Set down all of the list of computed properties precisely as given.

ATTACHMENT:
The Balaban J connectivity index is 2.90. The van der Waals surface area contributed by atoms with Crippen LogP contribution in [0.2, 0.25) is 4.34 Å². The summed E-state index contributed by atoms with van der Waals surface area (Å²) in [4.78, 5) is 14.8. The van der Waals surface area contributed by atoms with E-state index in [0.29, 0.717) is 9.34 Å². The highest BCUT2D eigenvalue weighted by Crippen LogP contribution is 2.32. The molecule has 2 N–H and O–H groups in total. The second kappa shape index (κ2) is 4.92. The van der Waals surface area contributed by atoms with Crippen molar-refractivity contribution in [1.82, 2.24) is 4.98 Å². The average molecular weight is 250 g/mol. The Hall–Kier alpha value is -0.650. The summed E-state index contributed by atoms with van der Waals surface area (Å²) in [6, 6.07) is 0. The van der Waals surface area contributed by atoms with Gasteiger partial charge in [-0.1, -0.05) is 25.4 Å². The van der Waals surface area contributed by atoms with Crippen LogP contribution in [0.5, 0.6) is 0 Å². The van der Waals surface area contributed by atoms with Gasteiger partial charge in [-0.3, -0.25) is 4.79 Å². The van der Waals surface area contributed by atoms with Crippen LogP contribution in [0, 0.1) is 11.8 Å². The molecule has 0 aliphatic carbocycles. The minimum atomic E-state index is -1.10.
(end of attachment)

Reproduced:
The Balaban J connectivity index is 2.90. The van der Waals surface area contributed by atoms with Crippen LogP contribution in [0.2, 0.25) is 4.34 Å². The summed E-state index contributed by atoms with van der Waals surface area (Å²) in [4.78, 5) is 14.8. The van der Waals surface area contributed by atoms with E-state index in [0.29, 0.717) is 9.34 Å². The highest BCUT2D eigenvalue weighted by Crippen LogP contribution is 2.32. The molecule has 2 N–H and O–H groups in total. The second kappa shape index (κ2) is 4.92. The van der Waals surface area contributed by atoms with Crippen molar-refractivity contribution in [1.82, 2.24) is 4.98 Å². The average molecular weight is 250 g/mol. The Hall–Kier alpha value is -0.650. The summed E-state index contributed by atoms with van der Waals surface area (Å²) in [6, 6.07) is 0. The van der Waals surface area contributed by atoms with Gasteiger partial charge in [-0.1, -0.05) is 25.4 Å². The van der Waals surface area contributed by atoms with Crippen LogP contribution in [0.5, 0.6) is 0 Å². The van der Waals surface area contributed by atoms with Gasteiger partial charge in [-0.3, -0.25) is 4.79 Å². The van der Waals surface area contributed by atoms with Crippen LogP contribution in [0, 0.1) is 11.8 Å². The molecule has 0 aliphatic carbocycles. The minimum atomic E-state index is -1.10.